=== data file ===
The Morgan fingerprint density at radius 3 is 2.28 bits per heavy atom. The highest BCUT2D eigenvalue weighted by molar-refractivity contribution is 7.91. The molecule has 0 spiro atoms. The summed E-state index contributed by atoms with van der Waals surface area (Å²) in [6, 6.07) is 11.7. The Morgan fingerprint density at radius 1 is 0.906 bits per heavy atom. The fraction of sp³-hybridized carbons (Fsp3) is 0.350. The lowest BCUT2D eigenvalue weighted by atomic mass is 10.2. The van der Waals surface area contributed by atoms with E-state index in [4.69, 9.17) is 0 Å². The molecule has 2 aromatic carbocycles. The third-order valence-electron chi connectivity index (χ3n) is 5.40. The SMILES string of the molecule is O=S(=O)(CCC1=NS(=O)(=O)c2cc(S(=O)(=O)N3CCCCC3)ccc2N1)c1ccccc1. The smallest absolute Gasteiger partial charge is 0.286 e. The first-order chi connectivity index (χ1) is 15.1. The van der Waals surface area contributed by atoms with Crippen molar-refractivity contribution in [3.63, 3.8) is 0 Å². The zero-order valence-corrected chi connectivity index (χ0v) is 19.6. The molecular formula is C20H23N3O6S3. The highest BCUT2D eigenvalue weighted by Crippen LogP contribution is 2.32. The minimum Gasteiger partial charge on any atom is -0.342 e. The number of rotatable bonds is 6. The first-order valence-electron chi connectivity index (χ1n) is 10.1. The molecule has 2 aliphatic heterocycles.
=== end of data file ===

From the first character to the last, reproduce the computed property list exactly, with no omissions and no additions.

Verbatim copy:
The Morgan fingerprint density at radius 3 is 2.28 bits per heavy atom. The highest BCUT2D eigenvalue weighted by molar-refractivity contribution is 7.91. The molecule has 0 spiro atoms. The summed E-state index contributed by atoms with van der Waals surface area (Å²) in [6, 6.07) is 11.7. The Morgan fingerprint density at radius 1 is 0.906 bits per heavy atom. The fraction of sp³-hybridized carbons (Fsp3) is 0.350. The lowest BCUT2D eigenvalue weighted by atomic mass is 10.2. The van der Waals surface area contributed by atoms with E-state index in [4.69, 9.17) is 0 Å². The molecule has 2 aromatic carbocycles. The third-order valence-electron chi connectivity index (χ3n) is 5.40. The SMILES string of the molecule is O=S(=O)(CCC1=NS(=O)(=O)c2cc(S(=O)(=O)N3CCCCC3)ccc2N1)c1ccccc1. The smallest absolute Gasteiger partial charge is 0.286 e. The first-order chi connectivity index (χ1) is 15.1. The van der Waals surface area contributed by atoms with Crippen molar-refractivity contribution in [3.63, 3.8) is 0 Å². The zero-order valence-corrected chi connectivity index (χ0v) is 19.6. The molecular formula is C20H23N3O6S3. The highest BCUT2D eigenvalue weighted by Crippen LogP contribution is 2.32. The minimum Gasteiger partial charge on any atom is -0.342 e. The number of rotatable bonds is 6. The first-order valence-electron chi connectivity index (χ1n) is 10.1. The molecule has 2 aliphatic heterocycles.